Reflecting

Standard

​With borrowed car I was able to attend my first retreat/workshop of the year! There is another one next week, but what brought me to keyboard was what happened when I arrived and then when I left, and on leaving I realized that it is something of a habit for me.

Each time is different. The subjects are different; the program director is often someone new, although not this time. I always walk in, greet the greeter, settle into my seat, drop my things, and return to the entrance to pay my fee and sign in.

When I arrived on Thursday, I was greeted by the associate with such joy that it almost took me aback. I missed last month, and I guess I had forgotten to email that I was coming since I was already registered, but her joy became my joy at belonging in this place; with these people. It filled me.

Upon leaving, I take more time than I should. I put away my tea cup and throw out my napkins. I say goodbye and I slowly return to my car. Then I sit in the car, whether it’s for two minutes or ten. On this day, I read from my daily Lenten reflection book that I hadn’t the time to read in the morning when I woke up. As I began to drive away, I saw the windmill/hermitage, its stones stark against the gray sky and the bare branches of the many trees that will fill in the coming weeks. I pulled over and took a picture, similar to the one you see here.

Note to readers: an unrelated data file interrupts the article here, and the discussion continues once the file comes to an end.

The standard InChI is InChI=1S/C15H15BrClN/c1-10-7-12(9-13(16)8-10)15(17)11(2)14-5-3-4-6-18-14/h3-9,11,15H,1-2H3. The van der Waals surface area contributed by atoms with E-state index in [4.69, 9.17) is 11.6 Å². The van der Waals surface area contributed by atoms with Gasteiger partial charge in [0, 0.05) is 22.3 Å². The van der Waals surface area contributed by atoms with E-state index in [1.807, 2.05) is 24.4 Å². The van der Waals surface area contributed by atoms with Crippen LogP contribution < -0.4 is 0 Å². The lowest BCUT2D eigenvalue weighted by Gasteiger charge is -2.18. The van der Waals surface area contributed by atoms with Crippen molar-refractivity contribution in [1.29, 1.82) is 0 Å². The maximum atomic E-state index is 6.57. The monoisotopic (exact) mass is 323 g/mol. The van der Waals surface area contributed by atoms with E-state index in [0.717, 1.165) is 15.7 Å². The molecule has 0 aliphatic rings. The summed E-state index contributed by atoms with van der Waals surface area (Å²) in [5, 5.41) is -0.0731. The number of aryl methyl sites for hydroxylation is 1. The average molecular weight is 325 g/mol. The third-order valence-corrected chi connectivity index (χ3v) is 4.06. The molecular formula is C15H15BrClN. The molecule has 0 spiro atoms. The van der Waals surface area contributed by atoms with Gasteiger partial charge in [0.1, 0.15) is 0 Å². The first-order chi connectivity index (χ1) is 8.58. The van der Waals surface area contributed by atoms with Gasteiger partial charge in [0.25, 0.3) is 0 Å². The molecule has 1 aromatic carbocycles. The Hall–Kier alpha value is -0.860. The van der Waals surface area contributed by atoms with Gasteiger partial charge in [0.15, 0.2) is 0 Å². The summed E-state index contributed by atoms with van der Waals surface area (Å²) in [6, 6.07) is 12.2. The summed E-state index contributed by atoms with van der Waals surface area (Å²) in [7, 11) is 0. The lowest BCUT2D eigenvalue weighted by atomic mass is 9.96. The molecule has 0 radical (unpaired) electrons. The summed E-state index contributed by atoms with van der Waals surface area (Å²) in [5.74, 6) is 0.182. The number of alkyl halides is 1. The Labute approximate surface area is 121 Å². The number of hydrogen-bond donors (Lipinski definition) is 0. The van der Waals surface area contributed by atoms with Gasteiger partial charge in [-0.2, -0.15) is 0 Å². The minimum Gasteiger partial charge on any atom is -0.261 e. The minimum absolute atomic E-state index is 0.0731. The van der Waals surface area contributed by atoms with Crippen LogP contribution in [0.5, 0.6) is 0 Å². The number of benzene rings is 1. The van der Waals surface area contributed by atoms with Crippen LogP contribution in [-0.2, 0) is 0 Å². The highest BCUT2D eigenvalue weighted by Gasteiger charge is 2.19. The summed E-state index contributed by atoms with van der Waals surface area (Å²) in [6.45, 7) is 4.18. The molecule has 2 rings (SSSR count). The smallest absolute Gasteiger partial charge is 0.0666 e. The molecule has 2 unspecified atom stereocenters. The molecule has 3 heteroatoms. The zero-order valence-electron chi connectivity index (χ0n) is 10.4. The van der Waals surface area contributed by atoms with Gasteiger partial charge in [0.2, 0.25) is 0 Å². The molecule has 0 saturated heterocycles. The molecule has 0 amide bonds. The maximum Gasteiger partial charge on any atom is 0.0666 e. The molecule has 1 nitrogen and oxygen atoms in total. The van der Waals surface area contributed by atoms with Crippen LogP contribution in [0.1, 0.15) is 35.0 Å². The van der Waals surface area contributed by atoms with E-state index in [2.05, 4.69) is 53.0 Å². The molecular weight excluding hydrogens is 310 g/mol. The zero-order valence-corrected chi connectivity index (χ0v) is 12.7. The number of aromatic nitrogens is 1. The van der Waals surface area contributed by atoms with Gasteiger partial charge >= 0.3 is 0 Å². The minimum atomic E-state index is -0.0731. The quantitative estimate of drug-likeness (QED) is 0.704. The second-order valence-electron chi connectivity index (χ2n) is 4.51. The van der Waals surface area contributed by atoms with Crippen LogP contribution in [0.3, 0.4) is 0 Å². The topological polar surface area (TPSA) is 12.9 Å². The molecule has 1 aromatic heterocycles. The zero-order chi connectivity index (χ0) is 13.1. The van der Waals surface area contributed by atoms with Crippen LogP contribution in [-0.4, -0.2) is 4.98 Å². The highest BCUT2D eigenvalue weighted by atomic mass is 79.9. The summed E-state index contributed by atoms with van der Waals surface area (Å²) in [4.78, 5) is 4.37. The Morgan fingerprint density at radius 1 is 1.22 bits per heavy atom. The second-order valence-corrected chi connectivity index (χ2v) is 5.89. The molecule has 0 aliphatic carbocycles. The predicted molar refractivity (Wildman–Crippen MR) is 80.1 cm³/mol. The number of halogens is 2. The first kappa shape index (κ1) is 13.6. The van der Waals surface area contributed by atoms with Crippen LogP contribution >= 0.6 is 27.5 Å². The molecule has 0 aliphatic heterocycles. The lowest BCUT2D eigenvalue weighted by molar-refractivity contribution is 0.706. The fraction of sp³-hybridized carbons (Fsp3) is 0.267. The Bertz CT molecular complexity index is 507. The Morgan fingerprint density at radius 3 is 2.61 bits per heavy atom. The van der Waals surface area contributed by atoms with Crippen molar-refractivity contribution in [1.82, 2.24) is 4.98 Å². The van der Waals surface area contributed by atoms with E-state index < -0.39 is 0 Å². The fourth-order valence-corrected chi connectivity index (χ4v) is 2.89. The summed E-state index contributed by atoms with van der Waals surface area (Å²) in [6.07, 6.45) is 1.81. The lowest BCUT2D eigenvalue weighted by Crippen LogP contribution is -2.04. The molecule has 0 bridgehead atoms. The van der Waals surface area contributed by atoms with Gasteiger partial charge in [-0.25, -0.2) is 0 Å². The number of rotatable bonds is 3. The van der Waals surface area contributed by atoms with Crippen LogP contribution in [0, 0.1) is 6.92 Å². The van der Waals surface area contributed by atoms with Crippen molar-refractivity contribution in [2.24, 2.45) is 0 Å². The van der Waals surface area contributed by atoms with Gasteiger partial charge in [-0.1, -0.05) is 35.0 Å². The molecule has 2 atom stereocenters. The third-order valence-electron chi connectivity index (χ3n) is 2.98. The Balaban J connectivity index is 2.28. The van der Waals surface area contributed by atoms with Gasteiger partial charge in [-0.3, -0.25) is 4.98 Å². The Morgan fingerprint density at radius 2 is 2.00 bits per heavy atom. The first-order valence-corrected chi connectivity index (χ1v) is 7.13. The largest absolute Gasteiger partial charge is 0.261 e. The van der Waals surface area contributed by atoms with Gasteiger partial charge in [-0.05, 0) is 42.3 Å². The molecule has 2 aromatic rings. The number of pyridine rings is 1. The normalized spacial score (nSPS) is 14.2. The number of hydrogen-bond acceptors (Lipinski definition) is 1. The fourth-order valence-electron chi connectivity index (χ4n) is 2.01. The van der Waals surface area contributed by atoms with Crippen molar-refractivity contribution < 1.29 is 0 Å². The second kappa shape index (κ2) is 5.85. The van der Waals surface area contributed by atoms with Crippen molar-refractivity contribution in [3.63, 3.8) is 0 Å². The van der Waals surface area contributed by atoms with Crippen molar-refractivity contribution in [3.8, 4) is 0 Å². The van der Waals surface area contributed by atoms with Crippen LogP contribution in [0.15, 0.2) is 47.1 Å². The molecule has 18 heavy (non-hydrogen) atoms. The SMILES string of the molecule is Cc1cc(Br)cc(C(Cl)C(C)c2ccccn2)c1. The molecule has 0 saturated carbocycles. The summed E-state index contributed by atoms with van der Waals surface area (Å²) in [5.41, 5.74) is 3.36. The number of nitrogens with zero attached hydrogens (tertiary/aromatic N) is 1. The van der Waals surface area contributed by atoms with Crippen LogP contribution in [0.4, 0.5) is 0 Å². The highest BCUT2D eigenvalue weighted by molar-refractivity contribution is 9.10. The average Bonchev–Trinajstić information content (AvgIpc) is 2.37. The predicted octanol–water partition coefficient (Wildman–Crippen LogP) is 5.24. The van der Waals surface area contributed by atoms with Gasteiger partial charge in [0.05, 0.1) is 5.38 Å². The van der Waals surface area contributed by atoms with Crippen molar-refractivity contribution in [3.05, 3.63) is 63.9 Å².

Windmill/Hermitage. (c)2019


It just spoke to me.
About halfway home, I realized that the car was very quiet.

It occurred to me that I never turn on the radio after an event at the retreat center. I continue to be at the retreat for my commute home, not wanting the morning (or the day; or the weekend) to end. It stays with me until…

I don’t really notice the changeover, but at some point on the drive, the stillness of the retreat house, the words of wisdom, the spirit, and the calm make way for the lists in my head that had been pushed aside temporarily. Once I realize that the retreat moments are gone, I’m practically home.

On this day, however, I decided to jot down a few thoughts, those very thoughts that you’re reading, and prolong the wonder of the spirit before writing the checks and making the phone calls.

I’ve been waiting to be called to post this. As you’ve already read, this was written during Lent this past spring, but it could have been written any time in the last few years. Every time I’ve returned to the “house” I’ve thought about this, and always meant to post it, but never did for whatever reason.

Now, I’m back at the House for my first weekend of the year. I say that as if I go on many weekends throughout the year. I do not. I’d love to do more, but that is simply not financially feasible.

When I walked in this time, I was greeted (by one sister and one associate) and I checked in. My son brought my suitcase down the hall to my room and after inspecting the recliner and deemed it worthy of his admiration, he hugged me goodbye and left. He asked if I wanted the door closed (I did not) and then I was alone. I usually unpack a few things so I’m not living out of a suitcase for the two and a half days, but today, I just sat in the recliner. I knew how it felt from the last weekend I was here, and I had requested this room mainly because of this chair. I almost never sit in the chair. I don’t find the wooden rockers comfortable and the side chairs just don’t make me feel whatever it is that I’m looking for, but when I sat in this chair, it was perfect. Not so comfortable that I’d fall asleep or so uncomfortable that I couldn’t relax or contemplate the weekend, but, like Goldilocks, I found it just right.